Use Surge Protection to Keep Electronics Safe

Whether from lightning or line noise, these surge protection devices can block voltage spikes that would otherwise damage your sensitive electronic equipment.

| September/October 1984

  • three surge protection devices
    Depending on your equipment, you can employ one of three devices. The cylindrical unit in the middle is a stock part; the other two are modified. The six outlet block at left (aka "Better") has metal-oxide varistors (MOVs) for surge protection. The power strip (aka "Best") uses MOVs, RF chokes, and capacitors for both surge protection and line filtering. Both of the modified devices use MOV protection between hot and neutral lines and between both legs and ground for full isolation from voltage transients.
    Photos by MOTHER EARTH NEWS Staff

  • three surge protection devices

"Snap, crackle, pop" may be familiar breakfast sounds to some people, but for many others, such noises signal disaster — lightning disaster.

Each year, the damage done by lightning runs into the millions of dollars, and the human casualties number in the thousands. As a matter of fact, more people are killed each year by this form of electric discharge than by all other natural disasters combined.

Lightning wreaks the most financial havoc, however, when it damages electronic equipment. Stereos, televisions, and home computers succumb to the effects of this force daily. And the most perplexing part of the problem is that lightning doesn't even have to strike an appliance directly to inflict damage. Flashes many miles away can turn hundreds or thousands of dollars' worth of circuitry into high-tech junk.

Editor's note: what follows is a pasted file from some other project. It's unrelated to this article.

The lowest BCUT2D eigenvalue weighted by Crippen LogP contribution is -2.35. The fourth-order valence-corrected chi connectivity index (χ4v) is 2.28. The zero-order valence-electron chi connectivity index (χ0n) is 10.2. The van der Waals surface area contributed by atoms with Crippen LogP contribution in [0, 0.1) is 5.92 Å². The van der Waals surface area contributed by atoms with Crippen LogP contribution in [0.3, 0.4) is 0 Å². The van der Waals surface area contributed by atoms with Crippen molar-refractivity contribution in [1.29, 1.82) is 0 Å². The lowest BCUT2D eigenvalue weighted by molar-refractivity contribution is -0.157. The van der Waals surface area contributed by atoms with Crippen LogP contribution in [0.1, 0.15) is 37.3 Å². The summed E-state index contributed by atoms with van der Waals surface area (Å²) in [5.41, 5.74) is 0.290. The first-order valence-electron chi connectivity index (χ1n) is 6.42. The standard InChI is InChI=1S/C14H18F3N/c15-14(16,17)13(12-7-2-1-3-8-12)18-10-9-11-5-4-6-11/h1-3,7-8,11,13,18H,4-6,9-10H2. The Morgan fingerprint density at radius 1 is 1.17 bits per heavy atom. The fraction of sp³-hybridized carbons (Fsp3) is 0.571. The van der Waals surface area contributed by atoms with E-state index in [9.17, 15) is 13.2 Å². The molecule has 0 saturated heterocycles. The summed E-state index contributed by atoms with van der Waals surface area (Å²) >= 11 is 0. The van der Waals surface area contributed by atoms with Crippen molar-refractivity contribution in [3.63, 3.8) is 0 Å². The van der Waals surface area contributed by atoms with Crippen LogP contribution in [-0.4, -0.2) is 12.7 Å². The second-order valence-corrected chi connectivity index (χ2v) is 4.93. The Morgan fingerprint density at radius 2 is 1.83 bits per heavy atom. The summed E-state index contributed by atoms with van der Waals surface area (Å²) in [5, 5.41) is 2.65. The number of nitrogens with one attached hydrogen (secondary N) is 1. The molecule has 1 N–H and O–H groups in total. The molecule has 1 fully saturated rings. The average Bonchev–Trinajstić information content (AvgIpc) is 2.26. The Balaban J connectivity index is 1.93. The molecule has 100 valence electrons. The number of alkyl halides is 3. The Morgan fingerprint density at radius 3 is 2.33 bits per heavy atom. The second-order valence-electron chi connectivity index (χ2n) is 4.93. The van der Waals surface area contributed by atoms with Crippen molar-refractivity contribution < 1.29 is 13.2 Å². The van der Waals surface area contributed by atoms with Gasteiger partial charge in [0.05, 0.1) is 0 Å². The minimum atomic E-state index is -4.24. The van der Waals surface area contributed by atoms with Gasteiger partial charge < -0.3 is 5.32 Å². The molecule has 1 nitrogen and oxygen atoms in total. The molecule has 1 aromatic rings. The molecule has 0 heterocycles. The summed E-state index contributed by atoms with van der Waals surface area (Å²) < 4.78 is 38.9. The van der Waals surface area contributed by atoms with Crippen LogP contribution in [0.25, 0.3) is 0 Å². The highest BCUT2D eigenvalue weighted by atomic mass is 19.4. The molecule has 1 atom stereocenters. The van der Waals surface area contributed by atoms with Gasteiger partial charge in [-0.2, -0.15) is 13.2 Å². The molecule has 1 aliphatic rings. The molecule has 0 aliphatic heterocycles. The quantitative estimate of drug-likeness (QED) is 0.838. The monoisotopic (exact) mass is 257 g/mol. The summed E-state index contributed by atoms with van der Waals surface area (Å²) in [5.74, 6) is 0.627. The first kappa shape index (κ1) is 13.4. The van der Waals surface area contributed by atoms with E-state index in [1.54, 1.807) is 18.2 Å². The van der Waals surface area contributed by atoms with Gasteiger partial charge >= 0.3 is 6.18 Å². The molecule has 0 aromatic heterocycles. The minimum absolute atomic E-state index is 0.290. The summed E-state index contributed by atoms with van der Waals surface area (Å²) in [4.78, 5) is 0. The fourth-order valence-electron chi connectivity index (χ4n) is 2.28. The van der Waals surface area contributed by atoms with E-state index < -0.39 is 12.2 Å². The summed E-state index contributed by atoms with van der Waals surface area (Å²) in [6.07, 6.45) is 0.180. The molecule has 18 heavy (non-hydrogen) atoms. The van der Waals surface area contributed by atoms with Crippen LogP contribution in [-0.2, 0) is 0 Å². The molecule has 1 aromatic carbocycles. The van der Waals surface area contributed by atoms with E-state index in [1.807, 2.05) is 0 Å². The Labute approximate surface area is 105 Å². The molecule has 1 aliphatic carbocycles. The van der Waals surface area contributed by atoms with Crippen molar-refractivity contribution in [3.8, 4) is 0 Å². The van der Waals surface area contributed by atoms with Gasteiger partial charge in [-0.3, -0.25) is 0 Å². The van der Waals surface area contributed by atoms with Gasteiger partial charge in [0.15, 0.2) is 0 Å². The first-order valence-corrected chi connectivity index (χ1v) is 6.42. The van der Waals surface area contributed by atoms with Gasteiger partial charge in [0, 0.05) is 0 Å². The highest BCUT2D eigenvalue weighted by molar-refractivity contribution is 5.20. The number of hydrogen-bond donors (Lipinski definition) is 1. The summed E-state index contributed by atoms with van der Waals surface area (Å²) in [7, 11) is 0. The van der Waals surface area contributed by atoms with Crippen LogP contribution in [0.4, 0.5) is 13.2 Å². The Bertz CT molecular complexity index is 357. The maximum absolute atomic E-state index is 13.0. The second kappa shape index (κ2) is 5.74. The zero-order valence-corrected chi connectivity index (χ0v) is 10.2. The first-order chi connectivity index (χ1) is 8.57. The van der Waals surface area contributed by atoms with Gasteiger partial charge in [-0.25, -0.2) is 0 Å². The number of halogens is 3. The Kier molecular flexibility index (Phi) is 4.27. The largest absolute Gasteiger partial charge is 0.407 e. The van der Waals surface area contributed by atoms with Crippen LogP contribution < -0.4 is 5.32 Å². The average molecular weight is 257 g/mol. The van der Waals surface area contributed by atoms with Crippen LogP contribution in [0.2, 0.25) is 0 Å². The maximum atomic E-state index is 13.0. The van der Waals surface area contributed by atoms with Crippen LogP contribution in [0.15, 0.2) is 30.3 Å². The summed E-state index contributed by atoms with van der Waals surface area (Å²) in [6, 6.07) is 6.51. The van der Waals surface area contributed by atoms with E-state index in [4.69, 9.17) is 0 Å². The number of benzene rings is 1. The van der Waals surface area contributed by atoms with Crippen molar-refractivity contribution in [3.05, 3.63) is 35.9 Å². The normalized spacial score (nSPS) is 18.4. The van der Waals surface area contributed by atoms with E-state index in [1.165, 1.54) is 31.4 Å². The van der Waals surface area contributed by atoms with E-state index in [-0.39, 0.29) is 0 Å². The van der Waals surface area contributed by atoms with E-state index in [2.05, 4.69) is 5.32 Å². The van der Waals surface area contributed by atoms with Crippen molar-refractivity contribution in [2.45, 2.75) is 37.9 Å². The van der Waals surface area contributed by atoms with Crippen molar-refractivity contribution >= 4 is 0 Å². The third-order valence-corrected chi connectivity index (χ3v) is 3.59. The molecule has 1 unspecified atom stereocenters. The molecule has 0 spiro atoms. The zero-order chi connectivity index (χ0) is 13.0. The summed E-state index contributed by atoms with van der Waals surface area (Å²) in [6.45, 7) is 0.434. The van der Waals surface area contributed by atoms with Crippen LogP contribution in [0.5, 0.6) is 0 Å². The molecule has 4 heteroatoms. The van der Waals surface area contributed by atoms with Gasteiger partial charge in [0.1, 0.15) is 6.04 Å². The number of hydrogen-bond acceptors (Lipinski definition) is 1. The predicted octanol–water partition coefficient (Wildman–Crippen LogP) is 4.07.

Voltage Surges

The problem comes from the utility-fed electricity used to run your equipment. The power delivered to your home has probably traveled through hundreds of miles of wire and several substations before it reaches you, yet encounter no surge protection measures along the way.

When lightning strikes, it does so with the force of millions of volts. You can actually hear lightning discharge several miles away (and I don't mean the thunder) if you listen to an AM radio during a thunderstorm. The high-voltage discharge generates radio waves that are picked up by your radio's antenna.

In a similar fashion, the sprawling utility grid can pick up static from lightning. When a strike comes close to a power line, the wires act as a large antenna and absorb part of the energy. A power surge as high as 2,500 volts can be injected into the grid in this manner. These voltage surges travel down the wires into your home and right into appliances, where they can destroy sensitive electronic parts — even when the equipment is turned off.

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